17 January 2015
The jihadist assaults in Paris on Charlie Hebdo have sparked allegations of a failure by French intelligence and security agencies. Jihadists beyond the Middle East are also portrayed as coordinated by al-Qaeda in the Arabian Peninsula (AQAP). A closer look suggests those assertions are at best speculation.
The attacks in Paris on the satirical magazine Charlie Hebdo and a Jewish supermarket as well as two French police officers have prompted analysts and the media to often jump to hasty conclusions. Terms such as intelligence failure and al-Qaeda are liberally employed with no clear definition of what they mean or refer to. Defining how those terms apply is crucial to understanding the events of recent days in Paris.
There is little doubt that Cherif and Said Kouachi, the two brothers suspected of killing 12 people in the attack on the offices of Charlie Hebdo, had long been on the radar of French police and intelligence. So was Amedy Coulibaly, the gunman, who is believed to have shot two French police officers a day after the Charlie Hebdo assault and then took hostages in a Jewish supermarket a day later. Similarly Hayat Boumedienne, Coulibaly’s wife, who is reported to have escaped to Syria, was long known for her association with radical groups.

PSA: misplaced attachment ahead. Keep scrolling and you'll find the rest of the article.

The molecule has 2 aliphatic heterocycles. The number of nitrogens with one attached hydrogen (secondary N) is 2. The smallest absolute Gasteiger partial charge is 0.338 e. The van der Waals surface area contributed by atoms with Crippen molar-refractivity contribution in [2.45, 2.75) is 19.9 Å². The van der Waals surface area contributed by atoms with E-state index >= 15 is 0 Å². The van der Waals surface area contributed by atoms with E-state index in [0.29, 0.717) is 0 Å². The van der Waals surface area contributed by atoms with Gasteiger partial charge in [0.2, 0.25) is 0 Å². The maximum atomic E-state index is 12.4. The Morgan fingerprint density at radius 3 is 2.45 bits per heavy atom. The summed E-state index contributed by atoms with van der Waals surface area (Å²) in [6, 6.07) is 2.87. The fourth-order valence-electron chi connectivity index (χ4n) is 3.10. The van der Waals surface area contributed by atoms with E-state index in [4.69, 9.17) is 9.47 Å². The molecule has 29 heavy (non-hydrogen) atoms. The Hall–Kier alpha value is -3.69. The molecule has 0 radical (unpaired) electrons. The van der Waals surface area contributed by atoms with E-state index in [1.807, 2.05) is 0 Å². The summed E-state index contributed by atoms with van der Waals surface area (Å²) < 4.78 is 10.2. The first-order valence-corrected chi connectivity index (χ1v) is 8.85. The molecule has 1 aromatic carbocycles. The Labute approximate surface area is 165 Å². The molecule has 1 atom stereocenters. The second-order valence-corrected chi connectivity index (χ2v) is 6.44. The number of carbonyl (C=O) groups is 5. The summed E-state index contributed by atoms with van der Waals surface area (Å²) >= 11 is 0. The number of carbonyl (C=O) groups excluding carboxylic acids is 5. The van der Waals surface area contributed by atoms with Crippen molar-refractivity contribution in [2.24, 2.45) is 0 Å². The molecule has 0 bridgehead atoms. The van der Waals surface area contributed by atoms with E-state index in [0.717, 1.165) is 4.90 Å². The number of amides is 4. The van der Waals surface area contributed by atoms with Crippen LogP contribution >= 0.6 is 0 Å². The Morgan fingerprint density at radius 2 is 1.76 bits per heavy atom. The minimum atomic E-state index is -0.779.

…James M. Dorsey is senior fellow at the Singapore’s S. Rajaratnam School of International Studies (RSIS) and author of the blog The Turbulent World of Middle East Soccer.
RSIS / Online
Last updated on 19/01/2015